Young Edd Gould always enjoyed drawing comics of himself and his friends. Growing up in the internet age, his doodles evolved into Flash animations of increasing complexity, and in time Edd and pals Tom Ridgewell and Matt Hargreaves teamed up to produce an "Eddsworld" series of online webtoons and comics. At first crude and halting, the group's "eddisodes" progressed from surreal shorts and one-shots into full-fledged productions that pushed the boundaries of amateur web animation, with expressive characters, full soundtracks, complex effects, and a fast-paced, off-kilter sense of humor: MovieMakers - Spares - WTFuture - Rock Bottom - Hammer & Fail (2). At its height, the college co-op was producing shorts for Mitchell & Webb and the UN Climate Change Conference, fielding offers from Paramount and Cartoon Network, and racking up millions of hits on YouTube. Work slowed, however, when Gould was diagnosed with leukemia -- a relatively survivable form, though, and Gould carried on working gamely through his hospital stays. So it came as a shock last week when Matt and Tom announced that Edd had passed away, prompting an outpouring of grief and gratitude from all the fans he'd entertained and inspired in his short 23 years.
Exploring Cardiff's Roath Lock studios, home of Doctor Who, Casualty, Upstairs Downstairs and the Welsh language Pobol y Cwm. Oh yeah, and there's a trailer for Doctor Who series 7, in which Farscape fans will catch a glimpse of Ben Browder.
Simon Cowell (aka 'Karaoke Sauron') has for some time dominated Saturday nights on UK TV, but he now faces a challenge... [more inside]
Why Borgen's all the buzz at Westminster A moody, Danish political drama, complete with subtitles, prolonged pauses and superficially consensual continental politics would not seem the sort of programme to become the hot topic in the coffee bars and corridors of the Commons. Even more improbably the central character in Borgen is such an unlikely figure when viewed from the staid, male dominated world of Westminster. Birgitte Nyborg is an attractive, well-intentioned, left-leaning, green-tinged female prime minister who's worried about her weight and leads a party called "The Moderates".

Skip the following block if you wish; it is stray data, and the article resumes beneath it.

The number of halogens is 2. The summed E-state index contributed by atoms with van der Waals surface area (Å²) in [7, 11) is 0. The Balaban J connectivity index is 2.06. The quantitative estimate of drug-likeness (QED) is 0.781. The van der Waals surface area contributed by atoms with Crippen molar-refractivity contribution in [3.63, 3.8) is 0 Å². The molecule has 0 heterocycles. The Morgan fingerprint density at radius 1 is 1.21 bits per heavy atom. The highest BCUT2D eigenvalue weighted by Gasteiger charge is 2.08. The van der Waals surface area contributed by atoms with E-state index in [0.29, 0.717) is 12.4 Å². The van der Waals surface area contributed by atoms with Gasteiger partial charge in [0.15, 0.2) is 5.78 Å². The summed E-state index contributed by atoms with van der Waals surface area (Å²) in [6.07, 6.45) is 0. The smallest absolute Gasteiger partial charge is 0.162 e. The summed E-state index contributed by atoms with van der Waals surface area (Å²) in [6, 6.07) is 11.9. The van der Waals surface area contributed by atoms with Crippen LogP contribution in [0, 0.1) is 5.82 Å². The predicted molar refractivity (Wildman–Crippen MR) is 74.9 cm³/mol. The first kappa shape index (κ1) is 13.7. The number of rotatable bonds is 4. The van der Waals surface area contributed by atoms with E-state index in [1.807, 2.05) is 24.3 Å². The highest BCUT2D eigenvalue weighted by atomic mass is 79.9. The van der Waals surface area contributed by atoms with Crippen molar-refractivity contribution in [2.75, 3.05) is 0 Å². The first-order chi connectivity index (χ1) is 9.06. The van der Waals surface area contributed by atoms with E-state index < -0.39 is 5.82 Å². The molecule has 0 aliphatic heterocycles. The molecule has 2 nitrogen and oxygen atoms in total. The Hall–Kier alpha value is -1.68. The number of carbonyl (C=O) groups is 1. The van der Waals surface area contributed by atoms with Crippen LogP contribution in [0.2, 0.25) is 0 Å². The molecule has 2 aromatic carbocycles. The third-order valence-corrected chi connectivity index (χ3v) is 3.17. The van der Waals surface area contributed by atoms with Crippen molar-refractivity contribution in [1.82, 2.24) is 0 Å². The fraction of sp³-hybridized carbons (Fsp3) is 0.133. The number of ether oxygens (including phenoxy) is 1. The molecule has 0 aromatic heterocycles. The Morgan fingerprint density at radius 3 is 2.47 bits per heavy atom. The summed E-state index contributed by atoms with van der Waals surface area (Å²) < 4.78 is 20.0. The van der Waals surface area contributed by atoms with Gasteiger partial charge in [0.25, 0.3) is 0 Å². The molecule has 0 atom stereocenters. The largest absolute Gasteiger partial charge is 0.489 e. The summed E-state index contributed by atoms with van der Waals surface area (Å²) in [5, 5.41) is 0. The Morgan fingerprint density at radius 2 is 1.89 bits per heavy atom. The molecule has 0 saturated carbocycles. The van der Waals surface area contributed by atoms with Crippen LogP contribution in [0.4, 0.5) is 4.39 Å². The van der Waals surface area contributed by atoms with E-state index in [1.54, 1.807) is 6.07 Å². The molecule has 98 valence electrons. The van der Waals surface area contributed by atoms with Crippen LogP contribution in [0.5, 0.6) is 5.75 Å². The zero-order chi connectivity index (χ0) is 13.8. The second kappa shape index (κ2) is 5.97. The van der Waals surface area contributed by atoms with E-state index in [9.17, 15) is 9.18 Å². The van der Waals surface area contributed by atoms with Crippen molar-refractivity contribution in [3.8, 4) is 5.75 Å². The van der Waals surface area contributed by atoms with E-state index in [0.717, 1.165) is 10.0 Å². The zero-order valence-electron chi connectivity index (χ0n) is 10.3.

The long running English sitcom Only Fools And Horses is going to be remade in the US…. The Guardians showbiz spies reveal the subtle tinkerings that have been made to the original formula. The funniest thing ever on television. Allegedly. (This is funnier)
In the UK, people pay a yearly licence fee to watch live television, with revenues funding the BBC. TV Licensing is the group that collects fees, and they use a number of methods — some real, some imaginary, some in between — to gain compliance. But one Briton remains determined not to play that game.
The BBC has put up a page presenting statistics dealing with deaths on British roads between 1999 and 2010. A slightly older page presenting mostly the same statistics (up to 2008) can be visited here; this earlier version was published in conjunction with several other articles, including one looking in-depth at a single crash and its aftermath in Stevenage in 2007.
The BBC broadcasted the science and technology showcase show Tomorrow's World (titles on piano) on 7 July 1965 on BBC1, it ran for 38 years until it was cancelled at the beginning of 2003. Unlike the boosterism of US science programs, Tomorrow's World was more famous for it's live stunts and wry outlook ( James Burke experiences the "convenient" office of the future and the future of home gardening and crushing ennui). The BBC has an archive of episodes and clips for UK visitors, everyone else will have to be content with clips concerning Home Computers, New Banking, Nellie The School Computer, The Elliot Light Pen, Mobile Phones, and Moog Synthesizers.
The Nightmare Man was a four part BBC sf/horror drama about some... thing slaughtering the inhabitants of a remote Scottish island. [more inside]
The contestants on the grand final of the BBC's The Great British Bake Off were upstaged by the brief 'explicit' appearance of a squirrel. This has apparently shocked a nation. (possibly NSFW unless you work in a zoo/farm/park/pet shop etc)
RIP David Croft, writer / producer of some of Britain's most well known and loved sitcoms including Dad's Army, Are You Being Served?, It Ain't Half Hot Mum, Hi-de-Hi! and 'Allo 'Allo!
"I play a CD of a long Evan Parker sax solo while they [enter the theatre]. I figure if people can’t put up with that then they will probably not be able to put up with me." Quoth Benito Strauss, in the context of the Daily Mail's crusade against cruelty to millonaire stand-up Michael McIntyre: Yeah, I'd love it if someone would do a post on Stewart Lee. So: [more inside]
Your Paintings a joint initiative between the BBC, the Public Catalogue Foundation and participating collections and museums from across the UK, is a website which aims to show the entire UK national collection of oil paintings, the stories behind the paintings, and where to see them for real. It is made up of paintings from thousands of museums and other public institutions around the country. Currently the archive contains 63,000 of the approximately 200,000 publically-owned artworks that make up the national collection. [more inside]
In other words, months before The War Games, The Mind Robber has quietly given us an origin story for the Doctor that is almost, but not quite, what we eventually get from the later "official" version. - Philip Sandifer discusses an alternate origin for Doctor Who.